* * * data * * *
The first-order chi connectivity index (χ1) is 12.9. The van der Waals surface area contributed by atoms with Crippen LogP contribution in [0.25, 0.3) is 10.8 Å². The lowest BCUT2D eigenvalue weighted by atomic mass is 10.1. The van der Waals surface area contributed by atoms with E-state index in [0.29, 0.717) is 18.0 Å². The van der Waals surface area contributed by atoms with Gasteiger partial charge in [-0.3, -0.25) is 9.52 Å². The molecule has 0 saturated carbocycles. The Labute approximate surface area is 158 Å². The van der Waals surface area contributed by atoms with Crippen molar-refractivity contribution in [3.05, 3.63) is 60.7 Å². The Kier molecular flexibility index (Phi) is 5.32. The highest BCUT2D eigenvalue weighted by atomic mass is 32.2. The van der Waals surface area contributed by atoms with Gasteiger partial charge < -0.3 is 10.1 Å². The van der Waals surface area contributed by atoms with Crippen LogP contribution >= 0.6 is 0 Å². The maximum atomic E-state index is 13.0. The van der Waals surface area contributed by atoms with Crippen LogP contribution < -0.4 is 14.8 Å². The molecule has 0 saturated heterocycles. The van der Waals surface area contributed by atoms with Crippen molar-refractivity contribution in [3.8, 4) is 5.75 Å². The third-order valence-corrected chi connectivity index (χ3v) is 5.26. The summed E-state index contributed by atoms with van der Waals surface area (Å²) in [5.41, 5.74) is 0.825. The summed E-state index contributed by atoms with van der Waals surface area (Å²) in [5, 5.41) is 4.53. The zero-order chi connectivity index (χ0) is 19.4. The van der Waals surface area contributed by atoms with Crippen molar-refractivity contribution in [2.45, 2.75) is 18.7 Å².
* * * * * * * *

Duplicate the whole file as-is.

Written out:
The first-order chi connectivity index (χ1) is 12.9. The van der Waals surface area contributed by atoms with Crippen LogP contribution in [0.25, 0.3) is 10.8 Å². The lowest BCUT2D eigenvalue weighted by atomic mass is 10.1. The van der Waals surface area contributed by atoms with E-state index in [0.29, 0.717) is 18.0 Å². The van der Waals surface area contributed by atoms with Gasteiger partial charge in [-0.3, -0.25) is 9.52 Å². The molecule has 0 saturated carbocycles. The Labute approximate surface area is 158 Å². The van der Waals surface area contributed by atoms with Crippen molar-refractivity contribution in [3.05, 3.63) is 60.7 Å². The Kier molecular flexibility index (Phi) is 5.32. The highest BCUT2D eigenvalue weighted by atomic mass is 32.2. The van der Waals surface area contributed by atoms with Gasteiger partial charge < -0.3 is 10.1 Å². The van der Waals surface area contributed by atoms with Crippen LogP contribution >= 0.6 is 0 Å². The maximum atomic E-state index is 13.0. The van der Waals surface area contributed by atoms with Crippen LogP contribution < -0.4 is 14.8 Å². The molecule has 0 saturated heterocycles. The van der Waals surface area contributed by atoms with Crippen molar-refractivity contribution in [3.8, 4) is 5.75 Å². The third-order valence-corrected chi connectivity index (χ3v) is 5.26. The summed E-state index contributed by atoms with van der Waals surface area (Å²) in [5.41, 5.74) is 0.825. The summed E-state index contributed by atoms with van der Waals surface area (Å²) in [5, 5.41) is 4.53. The zero-order chi connectivity index (χ0) is 19.4. The van der Waals surface area contributed by atoms with Crippen molar-refractivity contribution in [2.45, 2.75) is 18.7 Å².